IEN Europe: What characteristics of your ultrasonic flowmeters make them particularly suitable for medical applications?

N. Hannay: Our Atrato and Metraflow ultrasonic devices are our most accurate flowmeters, as well as being clean bore with no moving parts. These provide accurate flow measurement whilst reducing any chance of fluid contamination or system blockage. The Atrato devices come with options of materials and piping configurations with 1% accuracy down to 2ml per minute and up to 20l per minute, so offer great versatility for a variety of medical applications. The Metraflow is more specialized with a single unbroken inert PFA tube being the measurement device. This ensures excellent compatibility with high purity chemicals and no regions to harbor potential biological growth or contamination. 


IEN Europe: What healthcare applications could benefit from precise measurement of fluid flows in the future?

N. Hannay: Drug production, administration and control are certainly applications that can benefit from our accurate flow measurement capabilities with the Ultrasonic range. Being able to accurately measure down to 2ml per minute and developing bespoke devices for integration into complex systems enables us to work with medical partners on innovative projects. Applications for ancillary medical device processes, cleaning systems and cooling systems for physical therapy offer realistic development opportunities.  We are currently extending our range of the ultralow flow measurement to below 2ml per minute, which could be utilized in micro-flow applications where, for example, flow rate through a pump dispensing system can be accurately monitored, rather than simply assumed.

Another interesting application is for measuring the flow of blood or simulated blood being pumped as it would be in the human body. This raises some challenging issues to overcome, including non-intrusive measurement and coping with the pulsation of flow. We will continue to advance our R&D with our medical partners to help them find solutions to ever evolving healthcare needs.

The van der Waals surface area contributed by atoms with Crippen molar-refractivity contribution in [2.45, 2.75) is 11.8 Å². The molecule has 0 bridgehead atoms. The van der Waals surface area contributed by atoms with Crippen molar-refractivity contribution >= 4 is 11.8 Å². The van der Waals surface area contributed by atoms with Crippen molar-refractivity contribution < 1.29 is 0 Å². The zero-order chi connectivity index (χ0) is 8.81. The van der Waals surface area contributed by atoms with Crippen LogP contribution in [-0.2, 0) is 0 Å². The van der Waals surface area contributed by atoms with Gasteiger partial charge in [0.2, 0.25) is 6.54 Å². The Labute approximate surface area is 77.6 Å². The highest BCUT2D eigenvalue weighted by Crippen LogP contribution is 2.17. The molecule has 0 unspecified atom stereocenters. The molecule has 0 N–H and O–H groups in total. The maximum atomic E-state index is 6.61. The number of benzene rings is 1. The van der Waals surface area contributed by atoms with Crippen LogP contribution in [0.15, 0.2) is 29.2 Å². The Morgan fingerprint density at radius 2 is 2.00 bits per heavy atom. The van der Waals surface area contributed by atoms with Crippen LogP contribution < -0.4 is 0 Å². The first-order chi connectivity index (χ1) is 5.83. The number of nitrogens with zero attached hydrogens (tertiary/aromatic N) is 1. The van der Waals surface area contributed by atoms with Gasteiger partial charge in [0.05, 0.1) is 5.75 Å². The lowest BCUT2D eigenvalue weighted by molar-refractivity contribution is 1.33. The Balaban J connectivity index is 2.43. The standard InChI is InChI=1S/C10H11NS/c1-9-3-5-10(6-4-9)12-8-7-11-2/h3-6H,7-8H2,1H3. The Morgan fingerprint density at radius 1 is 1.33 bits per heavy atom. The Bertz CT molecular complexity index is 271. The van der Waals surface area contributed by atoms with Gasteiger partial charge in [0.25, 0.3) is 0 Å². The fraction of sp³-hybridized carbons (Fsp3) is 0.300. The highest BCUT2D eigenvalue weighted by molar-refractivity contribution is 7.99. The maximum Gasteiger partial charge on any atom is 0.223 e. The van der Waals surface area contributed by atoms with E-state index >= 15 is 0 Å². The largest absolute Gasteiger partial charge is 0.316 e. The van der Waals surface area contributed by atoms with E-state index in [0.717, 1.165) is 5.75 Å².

IEN Europe: What technical developments do you foresee for flowmeters to enable them to fulfil their potential in medical applications? 

N. Hannay: With electronics becoming faster and cheaper there is scope to produce more accurate and bespoke systems at an affordable price. This in turn allows for more sophisticated medical devices to be developed that a few years ago would not have been practical or cost-effective. Titan is continuously developing its capabilities with much of our R&D focus on our ultrasonic meters to increase the range we currently offer. Ultimately, we see the mechanical devices being replaced by the ultrasonic meters with their capability to accurately detect lower flow rates. We are currently working on expanding the flow range for industrial applications where very small leak detection is a key priority. This same development work will also have an important application in the medical industry sector.

Anis Zenadji

Graduated in political sciences and international relations in Paris, Anis joined the team in early 2019. Editor for IEN Europe and the new digital magazine AI IEN, he is a new tech enthusiast. Also passionate about sports, music, cultures and languages.